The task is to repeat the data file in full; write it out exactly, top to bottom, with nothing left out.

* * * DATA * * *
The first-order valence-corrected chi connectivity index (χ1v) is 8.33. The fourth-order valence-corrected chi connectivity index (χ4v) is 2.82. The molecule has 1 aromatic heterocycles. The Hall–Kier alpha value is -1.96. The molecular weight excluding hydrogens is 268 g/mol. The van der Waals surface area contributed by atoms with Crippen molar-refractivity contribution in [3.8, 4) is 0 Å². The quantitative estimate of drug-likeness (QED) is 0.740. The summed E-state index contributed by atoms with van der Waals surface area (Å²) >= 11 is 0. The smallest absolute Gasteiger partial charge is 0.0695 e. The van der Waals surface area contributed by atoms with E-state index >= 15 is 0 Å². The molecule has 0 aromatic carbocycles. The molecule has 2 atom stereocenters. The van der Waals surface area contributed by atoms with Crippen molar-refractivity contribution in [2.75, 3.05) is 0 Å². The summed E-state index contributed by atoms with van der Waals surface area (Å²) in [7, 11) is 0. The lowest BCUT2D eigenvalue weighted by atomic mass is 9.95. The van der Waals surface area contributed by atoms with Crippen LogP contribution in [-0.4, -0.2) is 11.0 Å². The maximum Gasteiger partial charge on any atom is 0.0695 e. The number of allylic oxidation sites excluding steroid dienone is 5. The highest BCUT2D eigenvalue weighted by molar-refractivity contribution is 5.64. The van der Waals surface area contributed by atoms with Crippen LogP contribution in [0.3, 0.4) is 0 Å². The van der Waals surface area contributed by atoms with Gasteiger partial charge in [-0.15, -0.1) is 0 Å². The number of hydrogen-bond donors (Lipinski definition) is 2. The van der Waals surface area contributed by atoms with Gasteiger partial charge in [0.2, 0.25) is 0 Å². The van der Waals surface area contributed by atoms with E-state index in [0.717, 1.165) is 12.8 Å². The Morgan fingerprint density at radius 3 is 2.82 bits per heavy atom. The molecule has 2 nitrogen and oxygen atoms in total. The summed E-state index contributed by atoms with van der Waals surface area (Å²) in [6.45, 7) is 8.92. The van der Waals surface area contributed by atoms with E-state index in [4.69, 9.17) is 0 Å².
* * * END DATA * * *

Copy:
The first-order valence-corrected chi connectivity index (χ1v) is 8.33. The fourth-order valence-corrected chi connectivity index (χ4v) is 2.82. The molecule has 1 aromatic heterocycles. The Hall–Kier alpha value is -1.96. The molecular weight excluding hydrogens is 268 g/mol. The van der Waals surface area contributed by atoms with Crippen molar-refractivity contribution in [3.8, 4) is 0 Å². The quantitative estimate of drug-likeness (QED) is 0.740. The summed E-state index contributed by atoms with van der Waals surface area (Å²) >= 11 is 0. The smallest absolute Gasteiger partial charge is 0.0695 e. The van der Waals surface area contributed by atoms with E-state index >= 15 is 0 Å². The molecule has 0 aromatic carbocycles. The molecule has 2 atom stereocenters. The van der Waals surface area contributed by atoms with Crippen molar-refractivity contribution in [2.75, 3.05) is 0 Å². The summed E-state index contributed by atoms with van der Waals surface area (Å²) in [7, 11) is 0. The lowest BCUT2D eigenvalue weighted by atomic mass is 9.95. The van der Waals surface area contributed by atoms with Crippen LogP contribution in [-0.4, -0.2) is 11.0 Å². The maximum Gasteiger partial charge on any atom is 0.0695 e. The number of allylic oxidation sites excluding steroid dienone is 5. The highest BCUT2D eigenvalue weighted by molar-refractivity contribution is 5.64. The van der Waals surface area contributed by atoms with Crippen LogP contribution in [0.3, 0.4) is 0 Å². The van der Waals surface area contributed by atoms with Gasteiger partial charge in [-0.15, -0.1) is 0 Å². The number of hydrogen-bond donors (Lipinski definition) is 2. The van der Waals surface area contributed by atoms with Gasteiger partial charge in [0.2, 0.25) is 0 Å². The van der Waals surface area contributed by atoms with E-state index in [0.717, 1.165) is 12.8 Å². The Morgan fingerprint density at radius 3 is 2.82 bits per heavy atom. The molecule has 2 nitrogen and oxygen atoms in total. The summed E-state index contributed by atoms with van der Waals surface area (Å²) in [6.45, 7) is 8.92. The van der Waals surface area contributed by atoms with E-state index in [4.69, 9.17) is 0 Å².